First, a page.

Working with the Vega Fence


I've had a 26" Vega utility fence (wish I would have gotten the 30" pro) on a Delta contractor saw for about a year and a half. I think the fence is great in so far as the accuracy and ease of adjustment. The only problem I've had is outfitting the saw with anything else. I cannot attach an outfeed table because of the back rail and having a tube instead of a front rail prohibits mounting a side table kit(with router insert). I suppose I can see different ways of mounting a side table but does anyone have any ideas for the outfeed table (or attached roller table) before I change to a bessy.
One other thing. What are your thoughts about toeing the fence a degree or two (thickness of a business card) out.
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I have an out feed roller on my Jet cabinet saw and it has a back rail for the Beis style fence. Bessy? or Beisemeyer? IIRC Beisemeyer uses a back rail also. The table top has to be flat and the back rail is for supporting the table extension.

That will mask your other problem. If you toe out and rip a board several times the waste side will have tooth marks on it that will possibly require the need to run the board through a jointer between passes.
Your best cuts come from a dead on parallel to the blade fence, providing your saw is set up properly. If you are having undesirable cuts, insure that your fence is parallel to the blade and or get a better blade.
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Thanks leon,
I did mean a Beisemeyer. The problem with the Vega is that instead of having a back "rail" it has a piece of square tube. This is because the mail rail for the fence is round and the outfeed end of the fence has to hook around the square tube to keep the fence from lifting. Also the outfeed side of the fence has a nylon bushing that rides on the square tube to keep the fence level (off the table.)
As far as the fence alignment goes I have always agreed with your point of view. Its just that I was at a woodworking show recently and many of the demonstrators ie Forest Blades recommended toeing the fence out. I was suspicious that this was just so they could demonstrate great cuts. I think my problem it that I need a new blade.
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snipped-for-privacy@gmail.com says...

table a la Woodsmith, and a right-side extension table with router insert. I do have the 50" rails on mine. Vega included some tabs that bolted to the front & rear rails and a plan for building the extension table.
Henry Bibb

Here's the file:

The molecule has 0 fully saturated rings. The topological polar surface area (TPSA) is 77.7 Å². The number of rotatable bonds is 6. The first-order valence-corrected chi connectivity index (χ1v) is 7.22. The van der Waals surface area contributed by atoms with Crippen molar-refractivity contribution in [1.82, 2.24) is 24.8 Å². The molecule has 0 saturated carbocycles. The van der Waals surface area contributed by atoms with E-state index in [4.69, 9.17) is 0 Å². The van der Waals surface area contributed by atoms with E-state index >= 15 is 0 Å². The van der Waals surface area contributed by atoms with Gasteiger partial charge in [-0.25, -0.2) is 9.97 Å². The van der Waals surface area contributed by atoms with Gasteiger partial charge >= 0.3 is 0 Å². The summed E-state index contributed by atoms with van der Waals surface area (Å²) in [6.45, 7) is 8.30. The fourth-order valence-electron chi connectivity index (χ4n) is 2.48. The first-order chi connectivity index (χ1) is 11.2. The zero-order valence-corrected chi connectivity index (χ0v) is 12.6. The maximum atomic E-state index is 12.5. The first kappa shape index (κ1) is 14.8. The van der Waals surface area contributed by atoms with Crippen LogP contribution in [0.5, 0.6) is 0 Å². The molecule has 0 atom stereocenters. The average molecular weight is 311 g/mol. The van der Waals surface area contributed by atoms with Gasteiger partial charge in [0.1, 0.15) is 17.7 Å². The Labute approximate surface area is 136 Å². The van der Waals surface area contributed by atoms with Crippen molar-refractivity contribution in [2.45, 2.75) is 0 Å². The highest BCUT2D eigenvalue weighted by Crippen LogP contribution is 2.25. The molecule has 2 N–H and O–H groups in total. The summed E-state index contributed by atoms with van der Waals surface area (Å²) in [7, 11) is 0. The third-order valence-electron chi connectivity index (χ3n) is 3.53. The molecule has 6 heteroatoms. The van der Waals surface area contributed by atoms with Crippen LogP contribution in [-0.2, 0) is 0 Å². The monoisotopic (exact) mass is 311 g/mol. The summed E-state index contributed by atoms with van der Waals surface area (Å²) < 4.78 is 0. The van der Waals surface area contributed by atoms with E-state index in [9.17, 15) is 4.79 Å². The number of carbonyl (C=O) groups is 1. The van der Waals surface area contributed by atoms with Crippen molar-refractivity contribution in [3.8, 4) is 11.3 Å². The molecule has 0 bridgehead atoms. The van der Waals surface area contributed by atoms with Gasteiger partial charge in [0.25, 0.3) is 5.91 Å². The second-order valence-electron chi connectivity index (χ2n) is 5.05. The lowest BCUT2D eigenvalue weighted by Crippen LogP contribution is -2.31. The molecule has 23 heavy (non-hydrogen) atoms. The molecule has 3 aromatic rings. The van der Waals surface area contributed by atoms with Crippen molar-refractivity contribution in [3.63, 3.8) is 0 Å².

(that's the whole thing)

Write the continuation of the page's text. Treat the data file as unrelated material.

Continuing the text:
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So you can put the angle iron rails on under the Vega mounting hardware? Where do you get just the rails? How did you mount a flip up outfeed table around the square tube stock? Interesting
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snipped-for-privacy@gmail.com says...

It uses two wooden extension arms that bolt to the ends of the two normal table extensions, and extend toward the rear, far enough so the table can hang vertically behind the motor. These were on the saw when I bought the Vega, and mine happened to be fairly substantial (1-1/4 ash), so I just notched the one on the right so the Vega square tube (and the little metal finger thing on the end of the fence) would slide through the slot. Handsaw, chisels & rasp.
My fence rails came with four mounting plates, which were nothing more than flat pieces of steel, about 1/8" thick, rectangular, already drilled with mounting holes. They bolt directly to the round and square rails. I can't remember if the rails were pre- drilled, but I think they were. I'm thinking these things are about 4 or 5 inches by maybe 5 or 6. They bolt to the bottom of the rail, oriented so they are on the inside of the rails. You make a wooden table, and screw it to these plates.
Vega included a drawing with dimensions to make a side table that bolted (lag screws) to these flat plates. I cut a hole in mine, sized to fit the router plate I was already using in a table-top router table setup. One thing you have to be careful about, the front rail is bigger than the back, so the vertical distance from where you want the top of the table to be is less in the back than in the front. Vega's little diagram pointed all that out rather well.
Only other thing I had to do was put legs on the outboard end, because the saw would tend to tip otherwise. I made 'em foldable, to ease rolling the thing aroung. Still have to be careful of tipping however. But, as long as the motor's not on I'm not so worried about that. I swing them down again when I get it to where it's going.
Disclaimer: It's been awhile, and right now, my saw and I are separated from each other, so I can't just go look to see how things went together.
Hope it helps, HB
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